1976--The ITC calls for the creation of Nunavut as part of an effort to settle Inuit land claims in the Northwest Territories.

1979--The Inuit witness a milestone in their journey toward recognition when Peter Ittinuar, the first Inuk member of Parliament, stands in the House of Commons and speaks Inuktitut.

1982--The people of the Northwest Territories vote to divide the NWT and create Nunavut.

1992--The boundaries of Nunavut are established.

1993--The Nunavut Act to create Nunavut and the Nunavut Land Claims Agreement are passed by Parliament.

1994--The Nunavut Implementation Commission (NIC) is established to advise the federal government on the creation of Nunavut and holds its first meeting.

1995--The NIC's plans for the design of the Nunavut government are outlined in Footprints in New Snow and 60% of voters choose Iqaluit (formerly called Frobisher Bay, after the 16th century explorer Martin Frobisher) as Nunavut's capital.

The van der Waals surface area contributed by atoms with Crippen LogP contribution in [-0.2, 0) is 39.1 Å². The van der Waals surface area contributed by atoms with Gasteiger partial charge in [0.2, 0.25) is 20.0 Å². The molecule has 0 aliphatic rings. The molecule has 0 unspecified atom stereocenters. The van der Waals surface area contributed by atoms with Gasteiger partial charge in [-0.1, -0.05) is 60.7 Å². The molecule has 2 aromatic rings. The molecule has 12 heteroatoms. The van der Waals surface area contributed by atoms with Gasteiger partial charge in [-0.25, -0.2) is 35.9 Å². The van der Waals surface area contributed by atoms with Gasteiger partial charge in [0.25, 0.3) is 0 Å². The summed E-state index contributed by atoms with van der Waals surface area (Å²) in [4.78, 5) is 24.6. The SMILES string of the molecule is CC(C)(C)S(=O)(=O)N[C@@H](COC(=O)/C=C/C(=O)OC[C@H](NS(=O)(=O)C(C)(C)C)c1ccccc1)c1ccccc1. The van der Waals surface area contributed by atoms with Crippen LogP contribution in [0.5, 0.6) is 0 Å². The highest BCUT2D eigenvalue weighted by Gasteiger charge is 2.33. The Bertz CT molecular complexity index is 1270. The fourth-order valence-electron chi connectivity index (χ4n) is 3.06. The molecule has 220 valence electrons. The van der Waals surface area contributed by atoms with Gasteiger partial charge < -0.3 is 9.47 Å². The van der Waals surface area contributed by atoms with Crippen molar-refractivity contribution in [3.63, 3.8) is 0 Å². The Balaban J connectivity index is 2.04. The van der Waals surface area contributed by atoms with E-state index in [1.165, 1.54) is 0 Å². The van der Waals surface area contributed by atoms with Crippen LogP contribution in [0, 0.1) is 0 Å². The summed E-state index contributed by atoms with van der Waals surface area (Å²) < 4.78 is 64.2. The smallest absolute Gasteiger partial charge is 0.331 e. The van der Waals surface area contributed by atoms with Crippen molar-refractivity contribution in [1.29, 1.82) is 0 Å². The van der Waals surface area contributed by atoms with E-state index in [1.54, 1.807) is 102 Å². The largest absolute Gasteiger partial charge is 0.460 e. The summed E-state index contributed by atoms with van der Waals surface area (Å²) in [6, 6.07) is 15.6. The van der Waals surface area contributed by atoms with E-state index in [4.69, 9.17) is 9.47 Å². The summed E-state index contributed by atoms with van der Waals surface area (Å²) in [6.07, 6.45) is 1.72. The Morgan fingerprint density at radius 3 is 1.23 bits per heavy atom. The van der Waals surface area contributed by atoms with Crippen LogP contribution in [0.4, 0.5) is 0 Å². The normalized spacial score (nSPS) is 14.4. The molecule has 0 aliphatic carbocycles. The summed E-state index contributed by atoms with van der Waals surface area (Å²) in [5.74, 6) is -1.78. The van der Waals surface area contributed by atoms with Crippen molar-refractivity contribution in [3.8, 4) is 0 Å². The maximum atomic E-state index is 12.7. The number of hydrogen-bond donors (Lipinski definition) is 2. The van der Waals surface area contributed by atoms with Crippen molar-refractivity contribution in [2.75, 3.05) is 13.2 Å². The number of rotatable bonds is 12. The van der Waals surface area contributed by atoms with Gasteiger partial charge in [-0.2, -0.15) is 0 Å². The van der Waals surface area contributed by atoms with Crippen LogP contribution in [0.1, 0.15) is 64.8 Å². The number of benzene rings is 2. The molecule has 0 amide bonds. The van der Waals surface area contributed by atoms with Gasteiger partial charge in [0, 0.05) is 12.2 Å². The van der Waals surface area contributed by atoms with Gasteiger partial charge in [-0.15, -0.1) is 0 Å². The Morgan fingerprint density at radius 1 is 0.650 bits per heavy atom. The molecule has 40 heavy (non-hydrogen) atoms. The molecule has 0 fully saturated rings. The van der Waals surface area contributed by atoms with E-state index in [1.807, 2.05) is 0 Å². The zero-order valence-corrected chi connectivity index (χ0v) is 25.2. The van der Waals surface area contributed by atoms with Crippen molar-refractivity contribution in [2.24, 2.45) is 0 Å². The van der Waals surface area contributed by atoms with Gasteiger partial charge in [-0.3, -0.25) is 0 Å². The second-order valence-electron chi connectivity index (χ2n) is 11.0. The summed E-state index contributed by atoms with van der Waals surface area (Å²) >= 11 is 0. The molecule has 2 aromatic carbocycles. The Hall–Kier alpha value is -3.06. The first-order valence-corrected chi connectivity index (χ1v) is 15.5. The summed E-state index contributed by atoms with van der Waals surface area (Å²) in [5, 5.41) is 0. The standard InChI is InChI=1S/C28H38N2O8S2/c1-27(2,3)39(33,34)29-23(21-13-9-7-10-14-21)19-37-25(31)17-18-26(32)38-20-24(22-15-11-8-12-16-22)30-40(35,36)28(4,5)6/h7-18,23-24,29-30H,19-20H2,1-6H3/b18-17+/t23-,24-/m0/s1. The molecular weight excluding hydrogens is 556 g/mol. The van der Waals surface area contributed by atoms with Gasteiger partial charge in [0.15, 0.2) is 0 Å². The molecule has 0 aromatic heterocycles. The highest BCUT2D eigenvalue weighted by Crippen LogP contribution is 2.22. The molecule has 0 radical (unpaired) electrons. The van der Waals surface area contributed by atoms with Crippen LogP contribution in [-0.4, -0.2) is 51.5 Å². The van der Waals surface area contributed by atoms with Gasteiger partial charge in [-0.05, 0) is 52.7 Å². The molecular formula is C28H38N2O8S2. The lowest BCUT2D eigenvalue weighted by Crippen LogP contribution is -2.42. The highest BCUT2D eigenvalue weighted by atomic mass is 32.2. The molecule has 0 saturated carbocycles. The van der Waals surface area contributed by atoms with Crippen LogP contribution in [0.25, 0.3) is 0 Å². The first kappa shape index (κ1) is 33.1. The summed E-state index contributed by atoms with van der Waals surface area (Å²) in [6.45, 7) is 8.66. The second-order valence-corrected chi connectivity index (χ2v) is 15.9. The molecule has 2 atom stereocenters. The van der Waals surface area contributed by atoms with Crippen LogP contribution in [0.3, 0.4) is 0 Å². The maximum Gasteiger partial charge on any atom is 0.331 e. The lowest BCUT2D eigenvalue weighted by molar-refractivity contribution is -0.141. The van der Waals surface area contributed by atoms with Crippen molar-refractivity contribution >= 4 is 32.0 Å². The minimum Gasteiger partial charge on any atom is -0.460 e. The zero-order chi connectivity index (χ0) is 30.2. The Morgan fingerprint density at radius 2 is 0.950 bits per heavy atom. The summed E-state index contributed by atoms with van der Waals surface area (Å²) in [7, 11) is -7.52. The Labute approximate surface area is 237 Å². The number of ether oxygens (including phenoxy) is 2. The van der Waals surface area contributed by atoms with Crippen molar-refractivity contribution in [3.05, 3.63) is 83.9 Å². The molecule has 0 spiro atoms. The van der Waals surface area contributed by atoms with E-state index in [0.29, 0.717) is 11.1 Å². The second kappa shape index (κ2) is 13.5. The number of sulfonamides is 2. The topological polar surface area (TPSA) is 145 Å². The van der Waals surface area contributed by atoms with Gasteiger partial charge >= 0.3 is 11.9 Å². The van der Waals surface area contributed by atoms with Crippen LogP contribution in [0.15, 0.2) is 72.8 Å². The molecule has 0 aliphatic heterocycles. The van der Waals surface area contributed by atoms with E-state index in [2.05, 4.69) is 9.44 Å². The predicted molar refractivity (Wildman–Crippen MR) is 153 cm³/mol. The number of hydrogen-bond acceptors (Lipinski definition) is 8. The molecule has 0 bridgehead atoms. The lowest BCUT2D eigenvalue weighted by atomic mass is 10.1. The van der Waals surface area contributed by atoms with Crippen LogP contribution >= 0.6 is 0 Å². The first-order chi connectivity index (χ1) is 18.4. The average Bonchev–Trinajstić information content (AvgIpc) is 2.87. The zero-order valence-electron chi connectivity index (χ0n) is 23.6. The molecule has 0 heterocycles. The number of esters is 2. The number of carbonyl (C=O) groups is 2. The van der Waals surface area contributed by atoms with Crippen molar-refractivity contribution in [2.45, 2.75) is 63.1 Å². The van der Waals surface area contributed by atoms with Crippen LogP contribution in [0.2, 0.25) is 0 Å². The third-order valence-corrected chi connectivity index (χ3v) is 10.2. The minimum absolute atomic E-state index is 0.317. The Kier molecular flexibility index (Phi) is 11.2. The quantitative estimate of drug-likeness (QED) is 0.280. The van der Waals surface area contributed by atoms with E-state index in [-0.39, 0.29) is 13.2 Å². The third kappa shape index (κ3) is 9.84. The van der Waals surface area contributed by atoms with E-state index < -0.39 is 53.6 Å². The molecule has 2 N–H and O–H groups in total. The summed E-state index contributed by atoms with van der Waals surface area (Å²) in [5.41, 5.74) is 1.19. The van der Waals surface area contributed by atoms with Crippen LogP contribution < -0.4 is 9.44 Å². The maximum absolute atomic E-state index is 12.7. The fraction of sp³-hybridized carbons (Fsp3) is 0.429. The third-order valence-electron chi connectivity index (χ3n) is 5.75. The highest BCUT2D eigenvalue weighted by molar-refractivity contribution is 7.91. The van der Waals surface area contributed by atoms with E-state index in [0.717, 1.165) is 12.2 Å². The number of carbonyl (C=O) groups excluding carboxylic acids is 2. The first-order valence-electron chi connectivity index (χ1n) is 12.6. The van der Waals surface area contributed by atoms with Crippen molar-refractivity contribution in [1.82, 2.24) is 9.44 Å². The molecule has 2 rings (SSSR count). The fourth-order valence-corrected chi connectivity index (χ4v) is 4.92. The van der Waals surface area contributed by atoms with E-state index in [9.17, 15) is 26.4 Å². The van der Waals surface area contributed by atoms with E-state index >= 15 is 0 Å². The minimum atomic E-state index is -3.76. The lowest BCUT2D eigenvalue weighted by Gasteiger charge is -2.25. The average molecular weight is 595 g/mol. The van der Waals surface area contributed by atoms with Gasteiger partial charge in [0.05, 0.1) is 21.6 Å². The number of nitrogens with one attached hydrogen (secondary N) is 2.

1999--The first election for the first Nunavut Legislative Assembly.
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Publication:Canada and the World Backgrounder
Geographic Code:1CNUN
Date:May 1, 2002
Previous Article:Becoming visible: Indigenous peoples believe that to prosper they have to regain control over their lands and resources and to do that they must...
Next Article:Local knowledge: Indigenous and other traditional peoples have long associations with nature and a deep understanding of it. (Indigenous...